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How to Use a Password Manager to Implement Good Password Practices

How to Use a Password Manager to Implement Good Password Practices

We’ve previously discussed what not to do when constructing passwords. I put a stake in the ground at 14 printable ASCII characters for offline systems and 20 for systems accessible over the internet. (Remember that those are minimum numbers. I tend to default to 32 characters whenever possible). Couple this with a “no repeat” recommendation and most people’s brains are about to explode! 

Monday, June 11, 2018/Author: David Wynne, Cybersecurity Engineer/Number of views (261)/Comments (0)/
Categories: Security Services
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The Most Valuable Alert: A Security Analyst’s Perspective

The Most Valuable Alert: A Security Analyst’s Perspective

When setting up monitoring, many people look at the IT assets inside the organization and set up alerts to identify attackers coming after those precious resources. It’s certainly important to be alerted when, say, an unknown user is being added to a Domain Administrator group. It’s a serious threat that’s easy to detect and address.

Tuesday, May 08, 2018/Author: David Wynne, Cybersecurity Engineer/Number of views (429)/Comments (0)/
Categories: Security Services
A Security Expert Explains the Top Password Pitfalls

A Security Expert Explains the Top Password Pitfalls

Typically, when I speak to someone about passwords and how to improve them, the follow-up question to the instructional “do this” is inevitably “why?” So we’re going to start with “why certain passwords are bad” and then follow up in a few weeks with “what should we do about that?” This post will attempt to show you the pitfalls many passwords fall into, broken down into four main categories.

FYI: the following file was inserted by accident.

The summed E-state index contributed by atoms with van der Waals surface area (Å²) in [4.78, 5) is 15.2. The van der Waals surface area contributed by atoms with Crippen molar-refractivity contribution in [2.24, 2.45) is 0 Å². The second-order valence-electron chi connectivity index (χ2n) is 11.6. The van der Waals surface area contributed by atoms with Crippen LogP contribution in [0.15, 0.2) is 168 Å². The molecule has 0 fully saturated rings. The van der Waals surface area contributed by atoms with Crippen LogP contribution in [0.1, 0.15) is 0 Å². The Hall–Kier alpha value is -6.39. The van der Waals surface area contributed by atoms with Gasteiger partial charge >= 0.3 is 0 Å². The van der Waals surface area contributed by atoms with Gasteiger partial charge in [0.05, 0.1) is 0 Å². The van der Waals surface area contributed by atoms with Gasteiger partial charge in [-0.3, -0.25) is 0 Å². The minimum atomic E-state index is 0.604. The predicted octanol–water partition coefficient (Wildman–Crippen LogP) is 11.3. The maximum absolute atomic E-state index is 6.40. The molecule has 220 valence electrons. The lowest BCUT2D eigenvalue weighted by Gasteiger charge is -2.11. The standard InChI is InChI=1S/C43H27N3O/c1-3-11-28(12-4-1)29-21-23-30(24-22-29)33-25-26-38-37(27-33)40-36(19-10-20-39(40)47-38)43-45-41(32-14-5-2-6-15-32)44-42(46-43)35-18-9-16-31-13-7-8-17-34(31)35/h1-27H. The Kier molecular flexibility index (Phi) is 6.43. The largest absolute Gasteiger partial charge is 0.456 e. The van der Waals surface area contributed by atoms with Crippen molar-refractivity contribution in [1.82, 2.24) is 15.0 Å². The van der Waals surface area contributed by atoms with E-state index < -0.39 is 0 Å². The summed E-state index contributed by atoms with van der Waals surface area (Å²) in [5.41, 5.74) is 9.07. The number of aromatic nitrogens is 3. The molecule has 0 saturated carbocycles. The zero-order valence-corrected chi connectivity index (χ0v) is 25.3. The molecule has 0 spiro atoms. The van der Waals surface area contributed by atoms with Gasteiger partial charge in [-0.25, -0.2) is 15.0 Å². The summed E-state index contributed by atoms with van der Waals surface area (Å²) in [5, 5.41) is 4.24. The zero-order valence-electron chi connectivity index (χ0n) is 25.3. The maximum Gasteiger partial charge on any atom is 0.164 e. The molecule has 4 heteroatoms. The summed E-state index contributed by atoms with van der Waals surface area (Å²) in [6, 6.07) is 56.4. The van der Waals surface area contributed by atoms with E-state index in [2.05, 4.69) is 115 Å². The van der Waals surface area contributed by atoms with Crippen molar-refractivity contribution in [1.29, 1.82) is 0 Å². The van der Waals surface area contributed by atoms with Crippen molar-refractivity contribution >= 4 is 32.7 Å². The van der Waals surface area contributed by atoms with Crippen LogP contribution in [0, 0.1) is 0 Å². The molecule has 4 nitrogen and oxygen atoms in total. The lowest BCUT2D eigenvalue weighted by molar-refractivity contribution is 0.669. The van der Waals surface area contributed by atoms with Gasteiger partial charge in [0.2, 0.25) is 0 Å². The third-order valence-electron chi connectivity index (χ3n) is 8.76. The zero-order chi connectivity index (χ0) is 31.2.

Tuesday, April 24, 2018/Author: David Wynne, Cybersecurity Engineer/Number of views (500)/Comments (0)/
Categories: Security Services
Ransomware and the Vanishing Security of Anonymity

Ransomware and the Vanishing Security of Anonymity

There used to be a common belief, among cybersecurity professionals and business users alike, that you had to have something of value on your network for hackers to come after you. This is true to some extent, although many people think of value as money and only worry about financial data. Some also recognize the value of intellectual property, and there’s increasing awareness of the black-market value of personally identifiable information.

Thursday, November 09, 2017/Author: David Wynne, Cybersecurity Engineer/Number of views (516)/Comments (0)/
Categories: Security Services
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